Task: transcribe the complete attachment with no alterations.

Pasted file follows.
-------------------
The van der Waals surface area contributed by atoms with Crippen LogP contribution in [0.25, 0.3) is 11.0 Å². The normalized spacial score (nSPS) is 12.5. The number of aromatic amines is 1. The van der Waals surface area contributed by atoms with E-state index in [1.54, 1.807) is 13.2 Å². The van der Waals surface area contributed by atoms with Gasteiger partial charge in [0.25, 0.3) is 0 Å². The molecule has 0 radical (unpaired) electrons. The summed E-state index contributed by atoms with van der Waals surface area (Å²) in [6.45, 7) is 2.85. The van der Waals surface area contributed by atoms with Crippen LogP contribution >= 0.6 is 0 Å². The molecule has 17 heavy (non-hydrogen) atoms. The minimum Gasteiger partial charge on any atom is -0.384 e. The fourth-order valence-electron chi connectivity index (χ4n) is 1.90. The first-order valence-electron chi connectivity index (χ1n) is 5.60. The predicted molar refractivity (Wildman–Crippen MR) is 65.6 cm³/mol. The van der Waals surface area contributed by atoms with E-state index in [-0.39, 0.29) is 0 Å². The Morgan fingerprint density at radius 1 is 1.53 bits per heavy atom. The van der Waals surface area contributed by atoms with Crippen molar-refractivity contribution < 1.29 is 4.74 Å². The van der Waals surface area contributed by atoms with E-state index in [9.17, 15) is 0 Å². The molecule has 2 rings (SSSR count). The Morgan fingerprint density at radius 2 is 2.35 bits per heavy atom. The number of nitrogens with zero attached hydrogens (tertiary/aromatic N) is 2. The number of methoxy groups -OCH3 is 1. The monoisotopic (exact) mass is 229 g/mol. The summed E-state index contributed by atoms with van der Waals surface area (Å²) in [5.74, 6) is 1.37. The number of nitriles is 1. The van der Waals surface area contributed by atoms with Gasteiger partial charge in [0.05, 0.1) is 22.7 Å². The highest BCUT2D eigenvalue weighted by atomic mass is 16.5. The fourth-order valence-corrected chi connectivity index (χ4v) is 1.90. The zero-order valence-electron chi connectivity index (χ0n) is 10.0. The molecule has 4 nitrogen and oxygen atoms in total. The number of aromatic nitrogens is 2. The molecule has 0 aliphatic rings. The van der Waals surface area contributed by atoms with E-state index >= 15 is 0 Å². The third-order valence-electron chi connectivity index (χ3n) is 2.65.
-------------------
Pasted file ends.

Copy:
The van der Waals surface area contributed by atoms with Crippen LogP contribution in [0.25, 0.3) is 11.0 Å². The normalized spacial score (nSPS) is 12.5. The number of aromatic amines is 1. The van der Waals surface area contributed by atoms with E-state index in [1.54, 1.807) is 13.2 Å². The van der Waals surface area contributed by atoms with Gasteiger partial charge in [0.25, 0.3) is 0 Å². The molecule has 0 radical (unpaired) electrons. The summed E-state index contributed by atoms with van der Waals surface area (Å²) in [6.45, 7) is 2.85. The van der Waals surface area contributed by atoms with Crippen LogP contribution >= 0.6 is 0 Å². The molecule has 17 heavy (non-hydrogen) atoms. The minimum Gasteiger partial charge on any atom is -0.384 e. The fourth-order valence-electron chi connectivity index (χ4n) is 1.90. The first-order valence-electron chi connectivity index (χ1n) is 5.60. The predicted molar refractivity (Wildman–Crippen MR) is 65.6 cm³/mol. The van der Waals surface area contributed by atoms with E-state index in [-0.39, 0.29) is 0 Å². The Morgan fingerprint density at radius 1 is 1.53 bits per heavy atom. The van der Waals surface area contributed by atoms with Crippen molar-refractivity contribution < 1.29 is 4.74 Å². The van der Waals surface area contributed by atoms with E-state index in [9.17, 15) is 0 Å². The molecule has 2 rings (SSSR count). The Morgan fingerprint density at radius 2 is 2.35 bits per heavy atom. The number of nitrogens with zero attached hydrogens (tertiary/aromatic N) is 2. The number of methoxy groups -OCH3 is 1. The monoisotopic (exact) mass is 229 g/mol. The summed E-state index contributed by atoms with van der Waals surface area (Å²) in [5.74, 6) is 1.37. The number of nitriles is 1. The van der Waals surface area contributed by atoms with Gasteiger partial charge in [0.05, 0.1) is 22.7 Å². The highest BCUT2D eigenvalue weighted by atomic mass is 16.5. The fourth-order valence-corrected chi connectivity index (χ4v) is 1.90. The zero-order valence-electron chi connectivity index (χ0n) is 10.0. The molecule has 4 nitrogen and oxygen atoms in total. The number of aromatic nitrogens is 2. The molecule has 0 aliphatic rings. The van der Waals surface area contributed by atoms with E-state index >= 15 is 0 Å². The third-order valence-electron chi connectivity index (χ3n) is 2.65.